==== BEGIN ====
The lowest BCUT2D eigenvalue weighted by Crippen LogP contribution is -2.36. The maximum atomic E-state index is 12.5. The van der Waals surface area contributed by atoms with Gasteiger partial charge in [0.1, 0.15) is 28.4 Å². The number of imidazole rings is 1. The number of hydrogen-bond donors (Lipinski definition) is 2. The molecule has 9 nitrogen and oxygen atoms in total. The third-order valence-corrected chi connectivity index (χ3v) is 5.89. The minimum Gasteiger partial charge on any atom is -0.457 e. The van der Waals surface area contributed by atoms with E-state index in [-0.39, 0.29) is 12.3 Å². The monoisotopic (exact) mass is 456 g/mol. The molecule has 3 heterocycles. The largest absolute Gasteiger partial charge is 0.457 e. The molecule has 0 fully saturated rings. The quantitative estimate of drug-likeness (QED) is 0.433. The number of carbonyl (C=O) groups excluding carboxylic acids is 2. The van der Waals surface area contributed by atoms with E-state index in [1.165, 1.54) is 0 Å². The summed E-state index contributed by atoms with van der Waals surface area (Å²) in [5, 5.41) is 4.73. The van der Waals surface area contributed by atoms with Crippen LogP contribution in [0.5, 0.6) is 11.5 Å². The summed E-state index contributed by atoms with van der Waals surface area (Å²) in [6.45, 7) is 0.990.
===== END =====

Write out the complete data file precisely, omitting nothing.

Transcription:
The lowest BCUT2D eigenvalue weighted by Crippen LogP contribution is -2.36. The maximum atomic E-state index is 12.5. The van der Waals surface area contributed by atoms with Gasteiger partial charge in [0.1, 0.15) is 28.4 Å². The number of imidazole rings is 1. The number of hydrogen-bond donors (Lipinski definition) is 2. The molecule has 9 nitrogen and oxygen atoms in total. The third-order valence-corrected chi connectivity index (χ3v) is 5.89. The minimum Gasteiger partial charge on any atom is -0.457 e. The van der Waals surface area contributed by atoms with E-state index in [-0.39, 0.29) is 12.3 Å². The monoisotopic (exact) mass is 456 g/mol. The molecule has 3 heterocycles. The largest absolute Gasteiger partial charge is 0.457 e. The molecule has 0 fully saturated rings. The quantitative estimate of drug-likeness (QED) is 0.433. The number of carbonyl (C=O) groups excluding carboxylic acids is 2. The van der Waals surface area contributed by atoms with E-state index in [1.165, 1.54) is 0 Å². The summed E-state index contributed by atoms with van der Waals surface area (Å²) in [5, 5.41) is 4.73. The van der Waals surface area contributed by atoms with Crippen LogP contribution in [0.5, 0.6) is 11.5 Å². The summed E-state index contributed by atoms with van der Waals surface area (Å²) in [6.45, 7) is 0.990.